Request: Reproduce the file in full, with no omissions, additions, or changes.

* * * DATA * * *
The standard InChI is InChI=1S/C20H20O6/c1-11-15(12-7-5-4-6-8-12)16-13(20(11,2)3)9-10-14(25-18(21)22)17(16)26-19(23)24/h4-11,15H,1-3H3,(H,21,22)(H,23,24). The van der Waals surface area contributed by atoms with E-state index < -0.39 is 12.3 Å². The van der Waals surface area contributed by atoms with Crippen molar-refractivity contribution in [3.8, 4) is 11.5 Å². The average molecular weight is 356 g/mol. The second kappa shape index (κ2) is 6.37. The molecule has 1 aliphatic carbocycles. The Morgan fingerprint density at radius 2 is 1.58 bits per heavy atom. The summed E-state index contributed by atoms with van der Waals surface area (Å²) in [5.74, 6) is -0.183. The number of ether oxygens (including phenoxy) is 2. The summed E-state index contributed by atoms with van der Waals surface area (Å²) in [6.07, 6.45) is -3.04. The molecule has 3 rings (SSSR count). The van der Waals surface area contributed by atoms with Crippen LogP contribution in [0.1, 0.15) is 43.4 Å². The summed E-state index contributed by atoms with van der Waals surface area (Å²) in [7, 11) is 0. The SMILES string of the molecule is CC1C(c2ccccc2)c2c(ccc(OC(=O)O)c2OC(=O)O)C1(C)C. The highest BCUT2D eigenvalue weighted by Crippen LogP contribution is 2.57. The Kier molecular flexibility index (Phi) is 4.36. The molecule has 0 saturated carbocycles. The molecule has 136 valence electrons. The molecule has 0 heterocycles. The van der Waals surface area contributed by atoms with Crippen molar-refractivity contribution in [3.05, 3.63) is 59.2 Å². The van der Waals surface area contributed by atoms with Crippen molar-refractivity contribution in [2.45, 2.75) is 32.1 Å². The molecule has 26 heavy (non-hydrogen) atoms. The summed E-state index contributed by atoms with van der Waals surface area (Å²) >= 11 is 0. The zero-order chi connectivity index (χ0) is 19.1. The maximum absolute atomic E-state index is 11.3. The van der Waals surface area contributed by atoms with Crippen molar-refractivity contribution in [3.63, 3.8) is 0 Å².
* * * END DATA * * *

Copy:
The standard InChI is InChI=1S/C20H20O6/c1-11-15(12-7-5-4-6-8-12)16-13(20(11,2)3)9-10-14(25-18(21)22)17(16)26-19(23)24/h4-11,15H,1-3H3,(H,21,22)(H,23,24). The van der Waals surface area contributed by atoms with E-state index < -0.39 is 12.3 Å². The van der Waals surface area contributed by atoms with Crippen molar-refractivity contribution in [3.8, 4) is 11.5 Å². The average molecular weight is 356 g/mol. The second kappa shape index (κ2) is 6.37. The molecule has 1 aliphatic carbocycles. The Morgan fingerprint density at radius 2 is 1.58 bits per heavy atom. The summed E-state index contributed by atoms with van der Waals surface area (Å²) in [5.74, 6) is -0.183. The number of ether oxygens (including phenoxy) is 2. The summed E-state index contributed by atoms with van der Waals surface area (Å²) in [6.07, 6.45) is -3.04. The molecule has 3 rings (SSSR count). The van der Waals surface area contributed by atoms with Crippen LogP contribution in [0.1, 0.15) is 43.4 Å². The summed E-state index contributed by atoms with van der Waals surface area (Å²) in [7, 11) is 0. The SMILES string of the molecule is CC1C(c2ccccc2)c2c(ccc(OC(=O)O)c2OC(=O)O)C1(C)C. The highest BCUT2D eigenvalue weighted by Crippen LogP contribution is 2.57. The Kier molecular flexibility index (Phi) is 4.36. The molecule has 0 saturated carbocycles. The molecule has 136 valence electrons. The molecule has 0 heterocycles. The van der Waals surface area contributed by atoms with Crippen molar-refractivity contribution in [3.05, 3.63) is 59.2 Å². The van der Waals surface area contributed by atoms with Crippen molar-refractivity contribution in [2.45, 2.75) is 32.1 Å². The molecule has 26 heavy (non-hydrogen) atoms. The summed E-state index contributed by atoms with van der Waals surface area (Å²) >= 11 is 0. The zero-order chi connectivity index (χ0) is 19.1. The maximum absolute atomic E-state index is 11.3. The van der Waals surface area contributed by atoms with Crippen molar-refractivity contribution in [3.63, 3.8) is 0 Å².